Our enterprise goes a long time between SonarQube upgrades, and they only support LTS versions. Is 8.1 going to be LTS?

The last LTS, 7.9, was released in July, so no.

A post was split to a new topic: New lines in PR aren’t lines of code?

Changing tack a bit, can you tell me whether the value of “coverage after merge” from the scan is available through the REST api? I’ve explored and used the REST api for other things. I can see that I can get the details of the quality gate, including what quality gate is set for each project, and I can get some of the details of the results of the last scan, but from a quick look it’s not clear whether I can extract that resulting “coverage after merge” value. Can you detail the path to that value in the api? If I can get this information, I can restore the functionality that we had before this upgrade.


The easiest thing here is to use your browser’s developer console to ‘spy’ on the web services that are called to paint the interface.


Thanks for the reminder about that. I managed to get the required info before I saw this.

I’ve managed to implement a “post-scan” block that fails the build if the resulting coverage violates the “coverage” threshold. The SonarQube info will still say the QGs passed, but I can’t help that now.

Hopefully this will get back to a more informative view when we eventually upgrade to 8.x, as you mentioned.

I wanted to pop this back up because I’m definitely running into a similar issue.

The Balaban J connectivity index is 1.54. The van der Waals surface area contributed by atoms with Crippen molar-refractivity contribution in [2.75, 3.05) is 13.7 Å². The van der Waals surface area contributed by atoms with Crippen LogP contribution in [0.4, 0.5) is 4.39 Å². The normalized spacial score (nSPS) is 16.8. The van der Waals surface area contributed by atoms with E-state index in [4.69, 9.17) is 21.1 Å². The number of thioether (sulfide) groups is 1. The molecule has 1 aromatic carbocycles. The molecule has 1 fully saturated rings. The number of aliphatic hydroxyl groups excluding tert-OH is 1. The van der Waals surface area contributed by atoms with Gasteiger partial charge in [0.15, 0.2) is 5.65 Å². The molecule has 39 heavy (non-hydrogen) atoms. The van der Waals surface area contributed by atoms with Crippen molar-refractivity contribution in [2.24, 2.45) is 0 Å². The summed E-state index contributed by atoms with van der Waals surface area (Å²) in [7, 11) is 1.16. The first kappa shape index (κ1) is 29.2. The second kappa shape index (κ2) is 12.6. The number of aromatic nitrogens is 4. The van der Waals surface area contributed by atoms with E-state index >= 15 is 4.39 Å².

Running: SonarQube Enterprise 8.6
Problem: Deleting a unittest does not fail the Quality Gate set
Expected Result: The decrease in Coverage for the project should fail the Quality Gate
Actual Result: Deleted lines are not seen as “New” or “Changed”

Steps to reproduce:

  1. Make sure you have a current analysis of the “Main” branch, in my case “develop” that shows the current amount of code coverage
  2. Set the project “New Code” setting to use the “develop” branch as the reference branch. And then you have to set the “develop” branch “New Code” to “Previous Version”
  3. Create a new branch
  4. Delete a unittest
  5. Commit the change, push to origin and create a PR
  6. Once the analysis is done, all I get is an “Estimated coverage after merge” which is WAY below the reference branch coverage and that there are no new lines of code and the Quality Gate passes.

Here is a snapshot of the Quality Gate being used

This unfortunately doesn’t work for my use case, as this clearly shows it will not capture events where a test is removed or ignored. Now, I do have an Overall Condition on the Quality Gate, and the branch that gets analyzed does fail that check. So I guess I have to script around this during my build and fail that instead.

Welcome :slight_smile:

seems you hit this